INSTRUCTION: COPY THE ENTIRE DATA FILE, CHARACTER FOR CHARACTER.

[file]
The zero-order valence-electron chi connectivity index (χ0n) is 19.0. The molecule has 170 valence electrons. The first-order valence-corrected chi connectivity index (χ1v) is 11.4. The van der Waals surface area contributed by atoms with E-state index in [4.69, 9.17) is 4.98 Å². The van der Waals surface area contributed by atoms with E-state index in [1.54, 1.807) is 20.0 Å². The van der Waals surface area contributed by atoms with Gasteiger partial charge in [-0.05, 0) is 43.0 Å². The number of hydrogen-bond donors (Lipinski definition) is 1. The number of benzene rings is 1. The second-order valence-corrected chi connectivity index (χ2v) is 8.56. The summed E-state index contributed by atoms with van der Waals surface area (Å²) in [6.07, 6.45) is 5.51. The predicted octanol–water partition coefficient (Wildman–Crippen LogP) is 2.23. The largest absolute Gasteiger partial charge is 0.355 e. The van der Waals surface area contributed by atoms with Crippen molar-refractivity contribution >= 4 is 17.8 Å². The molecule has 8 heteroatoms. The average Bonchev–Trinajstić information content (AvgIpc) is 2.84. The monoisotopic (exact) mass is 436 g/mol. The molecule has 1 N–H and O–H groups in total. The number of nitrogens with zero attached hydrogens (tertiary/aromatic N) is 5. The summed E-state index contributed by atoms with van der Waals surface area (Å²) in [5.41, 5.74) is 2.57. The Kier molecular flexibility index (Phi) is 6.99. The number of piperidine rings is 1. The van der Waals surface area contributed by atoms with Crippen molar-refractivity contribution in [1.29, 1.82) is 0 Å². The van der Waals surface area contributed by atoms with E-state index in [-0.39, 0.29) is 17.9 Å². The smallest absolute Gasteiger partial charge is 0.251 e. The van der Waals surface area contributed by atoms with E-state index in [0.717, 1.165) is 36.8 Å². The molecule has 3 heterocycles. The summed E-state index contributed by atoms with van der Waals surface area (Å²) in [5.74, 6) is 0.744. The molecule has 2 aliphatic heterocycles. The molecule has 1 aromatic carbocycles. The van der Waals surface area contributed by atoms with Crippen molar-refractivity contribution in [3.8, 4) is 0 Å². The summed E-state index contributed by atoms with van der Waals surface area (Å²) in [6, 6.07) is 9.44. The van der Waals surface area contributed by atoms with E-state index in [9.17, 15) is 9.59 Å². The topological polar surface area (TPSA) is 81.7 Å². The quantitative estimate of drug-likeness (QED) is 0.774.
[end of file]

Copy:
The zero-order valence-electron chi connectivity index (χ0n) is 19.0. The molecule has 170 valence electrons. The first-order valence-corrected chi connectivity index (χ1v) is 11.4. The van der Waals surface area contributed by atoms with E-state index in [4.69, 9.17) is 4.98 Å². The van der Waals surface area contributed by atoms with E-state index in [1.54, 1.807) is 20.0 Å². The van der Waals surface area contributed by atoms with Gasteiger partial charge in [-0.05, 0) is 43.0 Å². The number of hydrogen-bond donors (Lipinski definition) is 1. The number of benzene rings is 1. The second-order valence-corrected chi connectivity index (χ2v) is 8.56. The summed E-state index contributed by atoms with van der Waals surface area (Å²) in [6.07, 6.45) is 5.51. The predicted octanol–water partition coefficient (Wildman–Crippen LogP) is 2.23. The largest absolute Gasteiger partial charge is 0.355 e. The van der Waals surface area contributed by atoms with Crippen molar-refractivity contribution >= 4 is 17.8 Å². The molecule has 8 heteroatoms. The average Bonchev–Trinajstić information content (AvgIpc) is 2.84. The monoisotopic (exact) mass is 436 g/mol. The molecule has 1 N–H and O–H groups in total. The number of nitrogens with zero attached hydrogens (tertiary/aromatic N) is 5. The summed E-state index contributed by atoms with van der Waals surface area (Å²) in [5.41, 5.74) is 2.57. The Kier molecular flexibility index (Phi) is 6.99. The number of piperidine rings is 1. The van der Waals surface area contributed by atoms with Crippen molar-refractivity contribution in [1.29, 1.82) is 0 Å². The van der Waals surface area contributed by atoms with E-state index in [-0.39, 0.29) is 17.9 Å². The smallest absolute Gasteiger partial charge is 0.251 e. The van der Waals surface area contributed by atoms with E-state index in [0.717, 1.165) is 36.8 Å². The molecule has 3 heterocycles. The summed E-state index contributed by atoms with van der Waals surface area (Å²) in [5.74, 6) is 0.744. The molecule has 2 aliphatic heterocycles. The molecule has 1 aromatic carbocycles. The van der Waals surface area contributed by atoms with Crippen molar-refractivity contribution in [3.8, 4) is 0 Å². The summed E-state index contributed by atoms with van der Waals surface area (Å²) in [6, 6.07) is 9.44. The van der Waals surface area contributed by atoms with E-state index in [9.17, 15) is 9.59 Å². The topological polar surface area (TPSA) is 81.7 Å². The quantitative estimate of drug-likeness (QED) is 0.774.